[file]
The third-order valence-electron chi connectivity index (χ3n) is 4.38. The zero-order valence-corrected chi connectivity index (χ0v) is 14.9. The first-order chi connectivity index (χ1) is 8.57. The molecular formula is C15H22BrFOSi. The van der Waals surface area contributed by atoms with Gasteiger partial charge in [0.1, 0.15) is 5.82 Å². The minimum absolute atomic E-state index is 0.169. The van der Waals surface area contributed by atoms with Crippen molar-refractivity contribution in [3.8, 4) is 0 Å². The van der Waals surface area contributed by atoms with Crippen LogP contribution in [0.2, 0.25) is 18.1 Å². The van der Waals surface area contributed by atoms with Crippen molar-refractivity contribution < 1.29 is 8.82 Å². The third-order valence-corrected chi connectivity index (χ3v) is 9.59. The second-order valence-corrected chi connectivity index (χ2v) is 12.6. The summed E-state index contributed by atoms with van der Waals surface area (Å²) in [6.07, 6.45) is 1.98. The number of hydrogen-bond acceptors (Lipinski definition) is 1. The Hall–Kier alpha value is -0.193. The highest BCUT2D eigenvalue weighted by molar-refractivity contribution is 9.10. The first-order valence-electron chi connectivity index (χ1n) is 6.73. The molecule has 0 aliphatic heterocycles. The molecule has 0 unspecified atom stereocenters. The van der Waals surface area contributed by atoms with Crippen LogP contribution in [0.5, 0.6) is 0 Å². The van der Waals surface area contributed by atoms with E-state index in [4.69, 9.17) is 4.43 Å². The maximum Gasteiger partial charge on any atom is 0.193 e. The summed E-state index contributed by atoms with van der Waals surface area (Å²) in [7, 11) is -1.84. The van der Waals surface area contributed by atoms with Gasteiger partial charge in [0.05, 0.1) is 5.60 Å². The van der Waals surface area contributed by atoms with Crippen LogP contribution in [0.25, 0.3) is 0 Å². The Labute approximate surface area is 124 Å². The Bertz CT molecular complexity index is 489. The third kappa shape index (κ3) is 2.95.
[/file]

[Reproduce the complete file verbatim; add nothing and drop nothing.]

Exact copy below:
The third-order valence-electron chi connectivity index (χ3n) is 4.38. The zero-order valence-corrected chi connectivity index (χ0v) is 14.9. The first-order chi connectivity index (χ1) is 8.57. The molecular formula is C15H22BrFOSi. The van der Waals surface area contributed by atoms with Gasteiger partial charge in [0.1, 0.15) is 5.82 Å². The minimum absolute atomic E-state index is 0.169. The van der Waals surface area contributed by atoms with Crippen molar-refractivity contribution in [3.8, 4) is 0 Å². The van der Waals surface area contributed by atoms with Crippen LogP contribution in [0.2, 0.25) is 18.1 Å². The van der Waals surface area contributed by atoms with Crippen molar-refractivity contribution < 1.29 is 8.82 Å². The third-order valence-corrected chi connectivity index (χ3v) is 9.59. The second-order valence-corrected chi connectivity index (χ2v) is 12.6. The summed E-state index contributed by atoms with van der Waals surface area (Å²) in [6.07, 6.45) is 1.98. The number of hydrogen-bond acceptors (Lipinski definition) is 1. The Hall–Kier alpha value is -0.193. The highest BCUT2D eigenvalue weighted by molar-refractivity contribution is 9.10. The first-order valence-electron chi connectivity index (χ1n) is 6.73. The molecule has 0 aliphatic heterocycles. The molecule has 0 unspecified atom stereocenters. The van der Waals surface area contributed by atoms with Crippen LogP contribution in [0.5, 0.6) is 0 Å². The van der Waals surface area contributed by atoms with E-state index in [4.69, 9.17) is 4.43 Å². The maximum Gasteiger partial charge on any atom is 0.193 e. The summed E-state index contributed by atoms with van der Waals surface area (Å²) in [7, 11) is -1.84. The van der Waals surface area contributed by atoms with Gasteiger partial charge in [0.05, 0.1) is 5.60 Å². The van der Waals surface area contributed by atoms with Crippen LogP contribution in [0.25, 0.3) is 0 Å². The Labute approximate surface area is 124 Å². The Bertz CT molecular complexity index is 489. The third kappa shape index (κ3) is 2.95.